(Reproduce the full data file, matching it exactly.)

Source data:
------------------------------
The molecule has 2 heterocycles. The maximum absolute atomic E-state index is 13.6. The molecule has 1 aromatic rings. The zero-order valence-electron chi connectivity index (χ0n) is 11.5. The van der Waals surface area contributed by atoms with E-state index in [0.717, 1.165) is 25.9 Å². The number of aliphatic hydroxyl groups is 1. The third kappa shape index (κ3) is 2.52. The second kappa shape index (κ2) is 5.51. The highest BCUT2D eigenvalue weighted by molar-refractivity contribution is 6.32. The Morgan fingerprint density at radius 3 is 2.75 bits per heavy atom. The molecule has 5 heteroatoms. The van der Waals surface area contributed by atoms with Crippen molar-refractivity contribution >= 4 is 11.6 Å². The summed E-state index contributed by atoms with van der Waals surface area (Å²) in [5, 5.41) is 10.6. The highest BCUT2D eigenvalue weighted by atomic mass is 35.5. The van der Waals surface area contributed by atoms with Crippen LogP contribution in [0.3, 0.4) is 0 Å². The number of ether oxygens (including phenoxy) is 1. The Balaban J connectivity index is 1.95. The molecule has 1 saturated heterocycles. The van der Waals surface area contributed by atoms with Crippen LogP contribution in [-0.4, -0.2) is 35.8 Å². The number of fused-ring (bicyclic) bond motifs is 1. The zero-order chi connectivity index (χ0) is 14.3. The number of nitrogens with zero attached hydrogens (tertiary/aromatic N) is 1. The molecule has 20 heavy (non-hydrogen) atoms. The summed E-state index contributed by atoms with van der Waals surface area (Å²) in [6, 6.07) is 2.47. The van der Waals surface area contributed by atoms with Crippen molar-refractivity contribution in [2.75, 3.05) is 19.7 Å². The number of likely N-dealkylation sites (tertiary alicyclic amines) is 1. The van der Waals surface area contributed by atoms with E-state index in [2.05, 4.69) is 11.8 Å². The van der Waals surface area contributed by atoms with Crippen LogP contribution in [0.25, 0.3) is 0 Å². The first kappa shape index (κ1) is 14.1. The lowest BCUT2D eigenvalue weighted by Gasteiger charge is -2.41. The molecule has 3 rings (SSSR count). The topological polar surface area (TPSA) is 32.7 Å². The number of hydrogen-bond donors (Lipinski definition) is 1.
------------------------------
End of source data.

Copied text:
The molecule has 2 heterocycles. The maximum absolute atomic E-state index is 13.6. The molecule has 1 aromatic rings. The zero-order valence-electron chi connectivity index (χ0n) is 11.5. The van der Waals surface area contributed by atoms with E-state index in [0.717, 1.165) is 25.9 Å². The number of aliphatic hydroxyl groups is 1. The third kappa shape index (κ3) is 2.52. The second kappa shape index (κ2) is 5.51. The highest BCUT2D eigenvalue weighted by molar-refractivity contribution is 6.32. The Morgan fingerprint density at radius 3 is 2.75 bits per heavy atom. The molecule has 5 heteroatoms. The van der Waals surface area contributed by atoms with Crippen molar-refractivity contribution >= 4 is 11.6 Å². The summed E-state index contributed by atoms with van der Waals surface area (Å²) in [5, 5.41) is 10.6. The highest BCUT2D eigenvalue weighted by atomic mass is 35.5. The van der Waals surface area contributed by atoms with Crippen LogP contribution in [0.3, 0.4) is 0 Å². The number of ether oxygens (including phenoxy) is 1. The Balaban J connectivity index is 1.95. The molecule has 1 saturated heterocycles. The van der Waals surface area contributed by atoms with Crippen LogP contribution in [-0.4, -0.2) is 35.8 Å². The number of fused-ring (bicyclic) bond motifs is 1. The zero-order chi connectivity index (χ0) is 14.3. The number of nitrogens with zero attached hydrogens (tertiary/aromatic N) is 1. The molecule has 20 heavy (non-hydrogen) atoms. The summed E-state index contributed by atoms with van der Waals surface area (Å²) in [6, 6.07) is 2.47. The van der Waals surface area contributed by atoms with Crippen molar-refractivity contribution in [2.75, 3.05) is 19.7 Å². The number of likely N-dealkylation sites (tertiary alicyclic amines) is 1. The van der Waals surface area contributed by atoms with E-state index in [2.05, 4.69) is 11.8 Å². The van der Waals surface area contributed by atoms with Crippen LogP contribution in [0.25, 0.3) is 0 Å². The first kappa shape index (κ1) is 14.1. The lowest BCUT2D eigenvalue weighted by Gasteiger charge is -2.41. The molecule has 3 rings (SSSR count). The topological polar surface area (TPSA) is 32.7 Å². The number of hydrogen-bond donors (Lipinski definition) is 1.